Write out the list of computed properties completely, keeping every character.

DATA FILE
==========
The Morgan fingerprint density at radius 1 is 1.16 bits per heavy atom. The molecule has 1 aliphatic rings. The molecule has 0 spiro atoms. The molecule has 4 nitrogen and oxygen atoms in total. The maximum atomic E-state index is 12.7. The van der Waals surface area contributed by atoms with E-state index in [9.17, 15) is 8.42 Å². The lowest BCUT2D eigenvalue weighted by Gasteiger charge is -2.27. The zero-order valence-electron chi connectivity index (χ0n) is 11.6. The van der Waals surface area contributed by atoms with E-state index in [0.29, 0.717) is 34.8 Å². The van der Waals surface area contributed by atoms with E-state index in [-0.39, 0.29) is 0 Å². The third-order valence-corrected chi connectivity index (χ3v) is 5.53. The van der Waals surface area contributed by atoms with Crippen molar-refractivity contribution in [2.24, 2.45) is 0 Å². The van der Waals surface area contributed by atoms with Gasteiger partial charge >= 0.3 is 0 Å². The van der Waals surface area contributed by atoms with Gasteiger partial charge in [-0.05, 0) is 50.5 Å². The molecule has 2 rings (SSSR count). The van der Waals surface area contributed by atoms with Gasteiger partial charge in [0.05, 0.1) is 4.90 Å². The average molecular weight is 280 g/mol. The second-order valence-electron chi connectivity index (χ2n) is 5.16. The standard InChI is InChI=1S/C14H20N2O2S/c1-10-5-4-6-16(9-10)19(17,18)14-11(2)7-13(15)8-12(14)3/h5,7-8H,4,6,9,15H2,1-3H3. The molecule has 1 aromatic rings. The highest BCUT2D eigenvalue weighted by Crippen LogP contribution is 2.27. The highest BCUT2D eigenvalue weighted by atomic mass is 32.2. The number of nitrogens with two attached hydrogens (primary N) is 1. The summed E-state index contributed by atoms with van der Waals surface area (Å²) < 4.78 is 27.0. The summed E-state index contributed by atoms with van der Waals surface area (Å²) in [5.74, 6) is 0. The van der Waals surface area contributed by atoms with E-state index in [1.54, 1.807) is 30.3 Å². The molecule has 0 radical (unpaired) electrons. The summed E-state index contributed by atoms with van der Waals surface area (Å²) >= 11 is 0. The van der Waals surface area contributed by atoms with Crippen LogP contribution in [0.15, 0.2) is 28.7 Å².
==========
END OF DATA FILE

The Morgan fingerprint density at radius 1 is 1.16 bits per heavy atom. The molecule has 1 aliphatic rings. The molecule has 0 spiro atoms. The molecule has 4 nitrogen and oxygen atoms in total. The maximum atomic E-state index is 12.7. The van der Waals surface area contributed by atoms with E-state index in [9.17, 15) is 8.42 Å². The lowest BCUT2D eigenvalue weighted by Gasteiger charge is -2.27. The zero-order valence-electron chi connectivity index (χ0n) is 11.6. The van der Waals surface area contributed by atoms with E-state index in [0.29, 0.717) is 34.8 Å². The van der Waals surface area contributed by atoms with E-state index in [-0.39, 0.29) is 0 Å². The third-order valence-corrected chi connectivity index (χ3v) is 5.53. The van der Waals surface area contributed by atoms with Crippen molar-refractivity contribution in [2.24, 2.45) is 0 Å². The van der Waals surface area contributed by atoms with Gasteiger partial charge >= 0.3 is 0 Å². The van der Waals surface area contributed by atoms with Gasteiger partial charge in [-0.05, 0) is 50.5 Å². The molecule has 2 rings (SSSR count). The van der Waals surface area contributed by atoms with Gasteiger partial charge in [0.05, 0.1) is 4.90 Å². The average molecular weight is 280 g/mol. The second-order valence-electron chi connectivity index (χ2n) is 5.16. The standard InChI is InChI=1S/C14H20N2O2S/c1-10-5-4-6-16(9-10)19(17,18)14-11(2)7-13(15)8-12(14)3/h5,7-8H,4,6,9,15H2,1-3H3. The molecule has 1 aromatic rings. The highest BCUT2D eigenvalue weighted by Crippen LogP contribution is 2.27. The highest BCUT2D eigenvalue weighted by atomic mass is 32.2. The number of nitrogens with two attached hydrogens (primary N) is 1. The summed E-state index contributed by atoms with van der Waals surface area (Å²) < 4.78 is 27.0. The summed E-state index contributed by atoms with van der Waals surface area (Å²) in [5.74, 6) is 0. The van der Waals surface area contributed by atoms with E-state index in [1.54, 1.807) is 30.3 Å². The molecule has 0 radical (unpaired) electrons. The summed E-state index contributed by atoms with van der Waals surface area (Å²) >= 11 is 0. The van der Waals surface area contributed by atoms with Crippen LogP contribution in [0.15, 0.2) is 28.7 Å².